Meet Bob Business Owner, Age 35
Bob’s business is doing great, he is healthy, and he feels he can save up enough money to leave his family in good shape when he dies. Calculating the total of all of the desired legacy amounts that he’d like to leave to each family member, he and his financial advisor estimate that he will need around $2.8 million at his passing.
The question is: Is it better and more economical for him to save and put aside this amount, or should he purchase a life insurance policy?
A Look at the Numbers
For this example, we looked at how much Bob would need to put aside or invest every year versus pay in insurance premiums.
Plan A shows how much money Bob will need to save/invest/set aside in order to achieve his legacy goal. Using an IUL for Plan B above, Bob’s death benefit can grow over time through cash accumulation and crediting based on the growth of a benchmark index, such as the S&P 500. Full details are in the attached downloadable illustration below.
How This Works
It is important to recognize that this example is created simply to compare legacy and inherited amounts if the business owner does not touch funds. The use of pretax or after-tax funds for Plan A savings are not considered. Neither are rates of return for Plan A, nor its liquidity in comparison to the cash value in an IUL policy. Potential market losses for Plan A are also not considered.
With IUL used for Plan B above, Bob’s death benefit can grow over time up to age 65 through cash accumulation and crediting based on the growth of a benchmark index, such as the S&P 500. The death benefit amounts shown above are based on guaranteed minimums, but could be higher depending on index performance. The policy is designed to be fully paid at age 65. After age 65, cash values are designed to be used to pay for insurance so death benefit amounts start to go back down through time.
This downloadable sample illustration from North American®—for a 35-year-old healthy male “John Doe,” not an actual individual—shows all of the contract terms and details. Please call the life insurance consultants at 800.440.1088 to receive an actual personalized illustration for your client, where terms and premiums may vary.
Life Insurance Advantages for the Business Owner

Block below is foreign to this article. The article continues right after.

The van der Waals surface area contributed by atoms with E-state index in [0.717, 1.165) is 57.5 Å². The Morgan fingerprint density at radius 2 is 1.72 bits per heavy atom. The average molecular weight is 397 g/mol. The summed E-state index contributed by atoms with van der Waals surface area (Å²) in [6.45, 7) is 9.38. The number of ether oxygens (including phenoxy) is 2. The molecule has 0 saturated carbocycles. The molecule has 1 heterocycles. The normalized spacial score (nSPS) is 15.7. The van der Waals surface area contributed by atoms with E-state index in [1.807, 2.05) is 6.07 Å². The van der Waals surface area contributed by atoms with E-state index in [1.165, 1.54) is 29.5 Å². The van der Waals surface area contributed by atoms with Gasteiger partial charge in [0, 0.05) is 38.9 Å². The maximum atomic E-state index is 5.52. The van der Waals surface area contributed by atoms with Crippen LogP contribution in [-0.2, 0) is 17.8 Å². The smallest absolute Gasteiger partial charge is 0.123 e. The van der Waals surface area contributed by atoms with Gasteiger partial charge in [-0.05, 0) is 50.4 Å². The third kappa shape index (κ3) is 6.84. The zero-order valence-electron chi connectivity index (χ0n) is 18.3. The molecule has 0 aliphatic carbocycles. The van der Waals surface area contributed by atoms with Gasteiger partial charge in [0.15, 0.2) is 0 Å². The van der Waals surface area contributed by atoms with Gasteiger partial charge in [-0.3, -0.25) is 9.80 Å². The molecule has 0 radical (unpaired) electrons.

1) Cash Outlay
Putting away $24,340 per year for 30 years is a lot more realistic for Bob than putting away $280,000 a year for 10 years. Life insurance companies are in the insurance/death benefit/legacy business, Bob shouldn’t be. For this scenario, the total cash outlay for Bob for Plan A is $2,800,000. Total cash outlay for Bob for Plan B life insurance is $730,000, with premiums fully paid at age 65*.
Additionally, it’s important to recognize that should Bob pass away unexpectedly, his legacy will be assured from the very first day the policy is in force and up to age 100 using insurance as long as his premiums are paid.
2) Taxes to Bob
The earnings or gains on Plan A savings could be taxable to Bob, while account value credits to the Plan B indexed universal life insurance policy are not.
3) Taxes to Heirs/Probate
Plan A savings could be taxable to heirs. And if there is no estate plan or the estate is contested, Plan A savings could end up in probate court, with additional fees, long court timeframes, and headaches for heirs. In almost all cases, with Plan B life insurance left to individual beneficiaries, the death benefit amounts are tax-free and bypass probate.
4) Market Risk
If Plan A savings are invested in the stock market, they will be subject to market risk. But indexed universal life is not. Even though IUL crediting is based on the performance of a stock market index, IUL is a contract with guarantees provided by the financial strength of the insurance company. If the stock market shows a loss, the credit for the IUL policy can’t go lower than 0%. This is different than variable life policies, which can lose value during down markets. NOTE: Although the IUL policy isn’t subject to stock market risk, there may be surrender fees if the policy does not stay in force as long as initially planned.
*Life insurance policies are tax-free in most cases, but exceptions such as trusts named as beneficiaries may be subject to different tax rules. Surrender charges apply if the client no longer wants the IUL policy for some reason during the first 15 years of ownership. In a worst-case scenario, the new IUL policy may lapse at some point in the future without additional premiums paid depending on performance. Conversely, based on historic return data, the IUL policy may grow in value over and above the $2.8 million+ death benefit depending on the actual annual interest which is credited to the new IUL policy. See the illustration for more details.
”Consumers love indexed universal life, a love affair that remained strong in the fourth quarter 2022, according to Wink’s Sales & Market Report”: https://insurancenewsnet.com/innarticle/indexed-universal-life-drives-strong-2022-sales-wink-reports
IUL policies are credited interest based on contract terms but are not actually invested in the stock market; they are not subject to market risk like variable life policies. Life insurance guarantees are provided by life insurance carriers and are based on their financial strength and claims-paying ability. Terms are subject to each individual life insurance contract, and medical underwriting may be required.
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